Winding the clock back 3 weeks finds myself living the life of luxury on Turtle Island, lapping it up with my wife. I’d be lying if I said the people I was there with were exactly my kind of people, it was far from that. Indeed the majority of them were in their late 30s to 40s and many of them were highly successful people (in fact one of them was the CIO for Westfield Corporation) so the conversations often drifted far from areas I could talk about. One warm night having dinner on the beach the topic drifted to stories of how we all met, and one of them happened to involve a tale about homeopathic medicine. Fortunately the story teller was a cardiovascular surgeon and didn’t believe the stuff would work (and in truth was only trying it because he was at wits end and had resigned to just living with the mild shoulder pain it was trying to fix) but another couple perked up saying that they regularly saw a homeopathic doctor. Instantly two voices cried out in my head: the first telling me to shoot down homeopathy in a blaze of skeptical glory and the other warning me that that kind of conversation wasn’t going to win me any friends, something which on a private island designed for relaxation wouldn’t be looked on kindly from the other guests.
In the end I kept my mouth shut, but that didn’t make the skeptical voice inside my head go away. I quickly came to realise that whilst there’s a giant community of skeptics and endless support from the scientific community in the end being a skeptic isn’t going to win you any friends, save for those who are skeptics themselves. The fact that dulled the sceptical voice in my head was that whilst the couple said they visited such a doctor not once did they actually recommend anyone else go and see one over a regular GP and as such the only harm they were doing was to themselves. If they had started spruiking such nonsense to everyone else I don’t think the skeptical voice would’ve kept quiet and I’d probably be telling a completely different story.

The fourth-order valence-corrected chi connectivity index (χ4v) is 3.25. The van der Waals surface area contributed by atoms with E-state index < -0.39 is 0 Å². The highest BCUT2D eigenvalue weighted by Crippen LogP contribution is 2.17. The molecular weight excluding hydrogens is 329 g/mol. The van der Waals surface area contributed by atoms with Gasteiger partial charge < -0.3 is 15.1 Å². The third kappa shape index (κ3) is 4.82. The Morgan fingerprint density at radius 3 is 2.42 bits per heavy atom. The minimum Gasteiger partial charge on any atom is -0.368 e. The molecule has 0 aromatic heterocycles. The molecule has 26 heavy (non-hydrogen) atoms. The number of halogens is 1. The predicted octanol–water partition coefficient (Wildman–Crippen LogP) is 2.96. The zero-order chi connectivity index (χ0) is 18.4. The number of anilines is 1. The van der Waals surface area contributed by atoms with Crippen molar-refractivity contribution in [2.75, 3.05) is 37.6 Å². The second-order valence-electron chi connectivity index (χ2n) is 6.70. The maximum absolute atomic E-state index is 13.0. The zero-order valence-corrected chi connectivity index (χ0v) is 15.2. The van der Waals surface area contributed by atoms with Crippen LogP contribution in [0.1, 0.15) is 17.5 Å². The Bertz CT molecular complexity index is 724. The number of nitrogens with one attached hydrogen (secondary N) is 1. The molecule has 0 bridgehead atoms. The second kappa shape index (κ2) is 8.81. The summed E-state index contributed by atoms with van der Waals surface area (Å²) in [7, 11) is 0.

There’s also the fact that the Global Atheist Convention is coming to Melbourne next year. Since I have many friends who would identify themselves as either Atheist or Skeptical I’ve already had a couple invitations to come down for the weekend and spend a day or two touring the event. I am tempted to, since many of the people lined up to speak are interesting in their own right and the Atheist convention may be my only chance to see them speak in Australia for a long time to come. Plus I’ve always wanted to try my hand as a blogging mogul running around a convention trying to break stories to the world like a real journalist 🙂
I think this internal debate will rage on for quite some time and I don’t see any side of it winning out. I’ll stick with my idea of the casual skeptic who makes it their job to point out bullshit when it has the chance to do harm to others whilst quietly letting people do their own thing. Of course you regular readers here will always be told that you should think for yourselves, but you’ve come to expect that of me over the past months that I’ve spent rambling at you 😉